Real world Airgun Reviews – "Facts not Fluff"

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Gamo Varmint Hunter Part… (I lost count….)

Well after a very pleasant phone call with Gamo’s lead technician and several hundred pellets, the Varmint Hunter is back in business!  I was a little “gun shy” after getting the rifle back from Gamo and I did not want to TOUCH anything regarding upgrading, tuning, and changing this rifle until I knew it was operating as it should.

As I mentioned above, I had a long conversation with the gentleman that rebuilt this rifle.  We were talking about the issues and came to the conclusion that I needed to send it back to them so they could have another look.  Then I thought about tightening the trigger adjustment screw, which does little to the actual trigger pull by the way, and the rifle began to fire reliably.  YAHOOO!, we were back in business.  Now according to their tech, this should not have made a difference, but it certainly did and I wasn’t going to argue with progress.

So now with a working rifle, I began again to try and do my planned upgrades.  At this point I’d settle for a scope upgrade that will work with the light and laser combo.  Heck that is what makes this the “Varmint Hunter”… without those, it is just another Gamo Break Barrel rifle.

As I mentioned in Part 2 on hold, finding a scope and mouting system that will actually work with the light and laser mount proved much more difficult that I expected.  I found myself settling for a Crosman 3x9x32 MD, NON AO scope.  I really wanted an AO scope to help out with those close range shots, but I REALLY wanted a Mil-Dot reticule more and it seemed I wasn’t going to get both.  Even with this compromise scope I had a heck of a time getting things to line up, but I finally found the right combination.

The bottom line, as I mentioned in a previous post, is that several things have to line up.  For example, the scope has to have an objective no larger than 40mm.  The mounts MUST have a stop pin in the rear mount or the scope will work its way off the rifle.  I tried a scope stop, but it also was pushed off the back of the gun eventually.   I finally used a 1 piece scope mount with a stop pin.   While this configuration allowed me to get the scope securely on the rifle, it did not let me move the scope back as far as I like for my eye relief so I found myself shooting at an awkward angle, but I was able to shoot the rifle.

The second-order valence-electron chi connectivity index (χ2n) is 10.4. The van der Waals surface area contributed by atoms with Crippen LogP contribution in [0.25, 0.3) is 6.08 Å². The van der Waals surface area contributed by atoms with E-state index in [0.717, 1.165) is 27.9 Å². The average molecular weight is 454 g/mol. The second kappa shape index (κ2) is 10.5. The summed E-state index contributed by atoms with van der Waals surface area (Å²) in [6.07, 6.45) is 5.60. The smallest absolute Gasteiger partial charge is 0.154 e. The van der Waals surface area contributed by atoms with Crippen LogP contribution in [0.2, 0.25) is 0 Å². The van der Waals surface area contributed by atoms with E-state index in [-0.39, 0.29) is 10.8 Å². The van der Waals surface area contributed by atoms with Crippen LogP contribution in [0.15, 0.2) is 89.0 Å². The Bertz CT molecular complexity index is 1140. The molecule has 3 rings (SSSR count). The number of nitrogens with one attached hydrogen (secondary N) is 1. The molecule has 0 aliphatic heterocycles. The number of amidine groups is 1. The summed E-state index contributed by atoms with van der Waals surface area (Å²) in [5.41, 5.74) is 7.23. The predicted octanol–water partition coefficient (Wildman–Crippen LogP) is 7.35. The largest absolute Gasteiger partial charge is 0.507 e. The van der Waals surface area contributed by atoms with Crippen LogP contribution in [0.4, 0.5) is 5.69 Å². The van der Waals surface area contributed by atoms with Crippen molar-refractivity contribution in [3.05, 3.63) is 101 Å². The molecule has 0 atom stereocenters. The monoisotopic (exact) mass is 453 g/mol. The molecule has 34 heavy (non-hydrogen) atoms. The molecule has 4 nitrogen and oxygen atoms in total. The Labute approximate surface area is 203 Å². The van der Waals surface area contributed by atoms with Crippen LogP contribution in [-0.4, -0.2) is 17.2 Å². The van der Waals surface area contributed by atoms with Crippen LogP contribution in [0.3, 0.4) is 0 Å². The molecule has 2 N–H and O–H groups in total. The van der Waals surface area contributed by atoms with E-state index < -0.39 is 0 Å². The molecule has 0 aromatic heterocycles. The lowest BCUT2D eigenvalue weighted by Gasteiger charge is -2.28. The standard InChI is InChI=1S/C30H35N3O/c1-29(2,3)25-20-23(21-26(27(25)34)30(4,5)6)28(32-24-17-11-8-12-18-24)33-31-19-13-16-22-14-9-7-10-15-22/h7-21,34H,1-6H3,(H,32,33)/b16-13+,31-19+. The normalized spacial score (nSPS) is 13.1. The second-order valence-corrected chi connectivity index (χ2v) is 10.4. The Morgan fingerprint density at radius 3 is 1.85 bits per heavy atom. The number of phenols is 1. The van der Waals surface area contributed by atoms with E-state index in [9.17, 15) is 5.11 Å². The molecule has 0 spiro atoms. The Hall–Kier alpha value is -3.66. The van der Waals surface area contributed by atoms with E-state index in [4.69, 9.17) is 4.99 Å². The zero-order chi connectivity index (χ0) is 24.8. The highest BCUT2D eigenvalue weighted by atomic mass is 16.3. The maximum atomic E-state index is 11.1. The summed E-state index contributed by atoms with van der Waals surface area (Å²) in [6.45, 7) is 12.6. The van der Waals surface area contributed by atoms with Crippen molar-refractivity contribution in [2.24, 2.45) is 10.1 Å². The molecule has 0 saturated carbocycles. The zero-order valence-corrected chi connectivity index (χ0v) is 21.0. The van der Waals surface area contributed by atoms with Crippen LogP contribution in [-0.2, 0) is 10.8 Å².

The new scope made all the difference in the world.  I was able to get a nice clear picture at distances as close as 15 and 20 yards.  The 9x setting needed about 25 yards to clear up, but it was “usable” at closer distances and really made a difference with my shot groups.  (I’ll get some photo’s posted as soon as I can, but I wanted to update the series ASAP.)

As for the other upgrades, i.e. the GRT III trigger and Air Venturi Gas Spring, I may opt to put in the GRT III trigger at a later date, I know it works and it makes a HUGE difference, but the Gas Spring is a no go for now.  With all the efforts and care that Gamo took to put this Varmint back in Hunting condition, I did not want to open this rifle back up.  I’m saving the gas spring for another project so keep an eye on the site.

So here are my final thoughts on the Varmint Hunter… If the light and laser are why you bought the rifle, then leave it just as it came out of the box.  Replacing the scope was an arduous process and while it yielded results, I’m not sure it will be worth the frustration for most folks.  If you really want to add a light and laser, you can get the Leapers Tactical Tri-Rail mounts that allow for much grater flexibility and your choice of optics.  The Varmint Hunter shoots very nice, once you’ve got a decent trigger installed, and can produce really nice groups at 20 and 25 yards.  It seemed extremely picky with pellets and hold, so expect to spend a lot of time with this rifle if you want to shoot accurately.  The best combination I found was to use heavy pellets, i.e. Crosman Premier Heavies in the cardboard box or Beeman Kodiak pellets, and a Gel Shooting Support (from resting on my tool box.

Thank you for your patience while I’ve been working on the rest of this series.  It has been a real challenge. There are a lot of things in the works for this site and the YouTube channel so please visit back often.  I’ve got a short review of the Daisy PowerLine 901 coming up next.

Written By,
Rick Eutsler
Editor / Owner
Copyright 2008 & Dog River Design, LLC

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